Stephen McGraw, the Acting Deputy Associate Commissioner, Office of Strategic and Digital Communications at the Social Security Administration, offers some tips on how to avoid holiday scams:
Social Security-related scams continue to be widespread, especially during the holidays. Criminals pretending to be from Social Security and other federal government agencies are tricking victims into sending money or sharing personal information. The scam tactics and scripts may vary, but the ultimate goal is to pressure victims to send money using methods such as gift cards or wire transfers.
This holiday season, protect yourself from scams. Be skeptical and cautious of unexpected calls or messages. Criminals are using the names of federal government officials and sending pictures of documents, evidence, federal employee credentials, and law enforcement credentials and badges, to try to prove their legitimacy. They may change the picture or use a different name, agency, or badge number, always with the intent to scam people out of money or personal information.
Ignore suspicious calls, texts or social media messages, emails, and letters.
We will NEVER:
Send pictures of an employee’s official federal government identification.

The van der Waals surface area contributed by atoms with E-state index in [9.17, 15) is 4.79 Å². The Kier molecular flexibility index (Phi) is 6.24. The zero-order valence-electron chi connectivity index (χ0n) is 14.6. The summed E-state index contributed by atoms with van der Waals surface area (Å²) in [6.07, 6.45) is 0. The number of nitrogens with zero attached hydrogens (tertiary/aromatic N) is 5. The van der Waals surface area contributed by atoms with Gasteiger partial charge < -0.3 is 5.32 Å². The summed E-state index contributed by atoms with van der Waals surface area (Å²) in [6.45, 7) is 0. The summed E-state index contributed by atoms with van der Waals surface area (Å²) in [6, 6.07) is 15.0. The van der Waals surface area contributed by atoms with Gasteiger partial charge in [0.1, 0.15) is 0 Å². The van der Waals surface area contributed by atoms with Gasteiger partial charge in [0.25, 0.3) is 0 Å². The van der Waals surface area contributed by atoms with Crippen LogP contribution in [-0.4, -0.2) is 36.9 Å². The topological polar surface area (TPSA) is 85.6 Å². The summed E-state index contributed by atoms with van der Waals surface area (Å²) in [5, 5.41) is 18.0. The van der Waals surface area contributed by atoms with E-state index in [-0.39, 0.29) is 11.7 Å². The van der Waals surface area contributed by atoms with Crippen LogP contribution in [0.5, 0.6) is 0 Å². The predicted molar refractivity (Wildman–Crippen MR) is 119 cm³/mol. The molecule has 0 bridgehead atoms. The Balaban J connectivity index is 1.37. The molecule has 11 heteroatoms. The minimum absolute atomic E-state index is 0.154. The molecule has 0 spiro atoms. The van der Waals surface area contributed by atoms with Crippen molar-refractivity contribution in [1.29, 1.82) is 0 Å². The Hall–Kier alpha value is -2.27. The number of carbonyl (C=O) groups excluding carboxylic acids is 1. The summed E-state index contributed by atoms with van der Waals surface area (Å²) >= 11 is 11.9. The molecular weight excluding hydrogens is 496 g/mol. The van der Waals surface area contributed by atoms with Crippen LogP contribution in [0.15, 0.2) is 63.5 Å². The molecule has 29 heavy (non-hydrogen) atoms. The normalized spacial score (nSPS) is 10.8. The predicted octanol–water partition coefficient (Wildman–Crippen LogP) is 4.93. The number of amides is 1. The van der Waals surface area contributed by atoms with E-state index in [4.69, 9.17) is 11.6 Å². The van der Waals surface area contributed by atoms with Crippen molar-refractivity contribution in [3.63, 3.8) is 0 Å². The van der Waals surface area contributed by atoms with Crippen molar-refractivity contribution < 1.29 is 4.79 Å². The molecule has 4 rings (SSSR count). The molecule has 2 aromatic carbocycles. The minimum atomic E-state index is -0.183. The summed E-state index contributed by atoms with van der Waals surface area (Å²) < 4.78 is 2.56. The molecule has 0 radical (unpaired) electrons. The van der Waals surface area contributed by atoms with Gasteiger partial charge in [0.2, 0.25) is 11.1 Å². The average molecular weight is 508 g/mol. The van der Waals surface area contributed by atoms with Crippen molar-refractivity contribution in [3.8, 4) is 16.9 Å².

Suspend your Social Security number.
Threaten you with arrest or other legal action unless you immediately pay a fine or fee.
Require payment by retail gift card, wire transfer, internet currency, or cash by mail.
Promise a benefit increase or other assistance in exchange for payment.
Send “official” letters or reports containing your personal information via email.
We only send automated emails and text messages if you have agreed to receive them from us and only in limited situations, including the following:
When you have subscribed to receive updates and notifications by email or text.
If you owe money to us, you will receive a letter with payment options and appeal rights. We do not accept gift cards, wire transfers, internet or cryptocurrency, or cash by mail.
Please share this message with your family and friends — because scammers never take a holiday break.